That doesn't lessen the concern of McCalla and other observers. "It could collapse," he says, as the economic situation worsens and people despair of seeing the tangible improvements in their daily lives that were promised by Aristide and the international community.

The World Bank estimates that almost $2 billion of $2.8 billion pledged by bilateral donors and multilateral agencies before Aristide's return have not yet been disbursed. Most of the unspent money has been held up by Preval's failure to implement economic reforms, including the privatization of state enterprises.

The impact of the aid hold-up has been devastating to a nation in which 85 percent of the people live in poverty and two out of every three adults are unemployed. Indeed, much of the population subsists on remittances from relatives living abroad and a large-scale humanitarian aid program sponsored chiefly by Washington.

The economic crisis precipitated by the aid situation has been compounded by the political crisis which stems from a split in the governing Lavalas party between pro-Aristide forces and the Lavalas Political Organization (OPL), which has a majority in the Senate.

The OPL, led by Gerard Pierre-Charles, has refused to install a new prime minister unless last April's elections are annulled. Those elections, in which only about five percent of eligible voters cast ballots, saw the Aristide faction, Lavalas Family, pull a majority. But international monitors found widespread irregularities and manipulation in the polling.

Preval, who is widely criticized for a failure of leadership, has tried to get the two factions to settle their differences. The intervention by Secretary of State Madeleine Albright and former National Security Adviser Anthony Lake was also designed to forge a compromise that would permit a new prime minister to take office.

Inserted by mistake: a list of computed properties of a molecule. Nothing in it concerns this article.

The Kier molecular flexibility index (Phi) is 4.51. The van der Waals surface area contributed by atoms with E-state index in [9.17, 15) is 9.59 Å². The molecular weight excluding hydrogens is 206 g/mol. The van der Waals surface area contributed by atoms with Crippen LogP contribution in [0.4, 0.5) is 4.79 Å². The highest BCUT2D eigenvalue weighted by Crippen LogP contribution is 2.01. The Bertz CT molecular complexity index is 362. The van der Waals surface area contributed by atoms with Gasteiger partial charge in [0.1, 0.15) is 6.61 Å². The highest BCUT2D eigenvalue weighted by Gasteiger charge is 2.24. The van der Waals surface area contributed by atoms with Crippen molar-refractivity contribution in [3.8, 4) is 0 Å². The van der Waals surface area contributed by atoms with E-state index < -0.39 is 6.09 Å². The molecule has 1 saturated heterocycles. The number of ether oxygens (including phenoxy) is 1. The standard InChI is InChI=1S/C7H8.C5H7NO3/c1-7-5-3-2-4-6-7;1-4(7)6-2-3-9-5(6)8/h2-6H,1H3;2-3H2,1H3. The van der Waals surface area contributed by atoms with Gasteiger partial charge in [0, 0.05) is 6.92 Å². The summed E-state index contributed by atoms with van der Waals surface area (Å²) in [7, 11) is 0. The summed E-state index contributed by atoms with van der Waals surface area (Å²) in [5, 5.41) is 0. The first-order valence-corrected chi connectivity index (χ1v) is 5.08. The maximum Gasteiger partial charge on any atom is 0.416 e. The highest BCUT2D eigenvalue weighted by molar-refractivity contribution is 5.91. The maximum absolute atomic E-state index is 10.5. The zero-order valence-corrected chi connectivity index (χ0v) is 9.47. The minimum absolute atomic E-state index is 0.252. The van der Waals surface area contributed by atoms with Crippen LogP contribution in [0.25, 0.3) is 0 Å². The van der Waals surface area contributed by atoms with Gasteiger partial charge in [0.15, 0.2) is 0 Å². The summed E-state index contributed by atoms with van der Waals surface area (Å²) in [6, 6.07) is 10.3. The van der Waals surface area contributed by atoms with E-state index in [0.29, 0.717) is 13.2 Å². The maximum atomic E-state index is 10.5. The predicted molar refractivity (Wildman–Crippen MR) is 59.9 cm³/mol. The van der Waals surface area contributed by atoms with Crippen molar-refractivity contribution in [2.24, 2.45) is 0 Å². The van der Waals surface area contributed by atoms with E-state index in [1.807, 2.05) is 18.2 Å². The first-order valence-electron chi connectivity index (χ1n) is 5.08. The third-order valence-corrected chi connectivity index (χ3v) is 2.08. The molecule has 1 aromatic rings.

Analysts here say that Washington appears to be tilting towards Aristide, who is seen as preparing another presidential bid in 2000.

"The U.N. and the OAS (Organization of American States) simply rejected the April elections," says Morrell, "while the U.S. has tried to finesse it."

At this point, according to WOLA's Neild, Washington appears to be going on the assumption that "no political solution means no economic reform, which means greater economic deterioration, which means boat people."

"The question is how do you stop it from unravelling," she asks. "You do what you can to maintain security by propping up the police; you keep the U.S. soldiers there and get the U.N. police trainers, and you twist arms to get a political settlement."

Many observers consider it ironic that the U.S. should now be looking to Aristide for answers, given his own responsibility for the impasse that has alienated many of those who were his most fervent supporters during his 1991-94 exile. "They're pursuing a person who has done the most to undermine democratic institution-building and economic reform," says one activist.

How the impasse can be broken remains unclear. McCalla says Washington and other donors should focus more on civil society and far less on the government. "They have to go around the government," he says.

CIP's Morrell calls for a "repackaging" of donors' aid proposals and conditions amid stepped-up international efforts at gaining "some minimum consensus among the Lavalas politicians."

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Albion Monitor December 15, 1997 (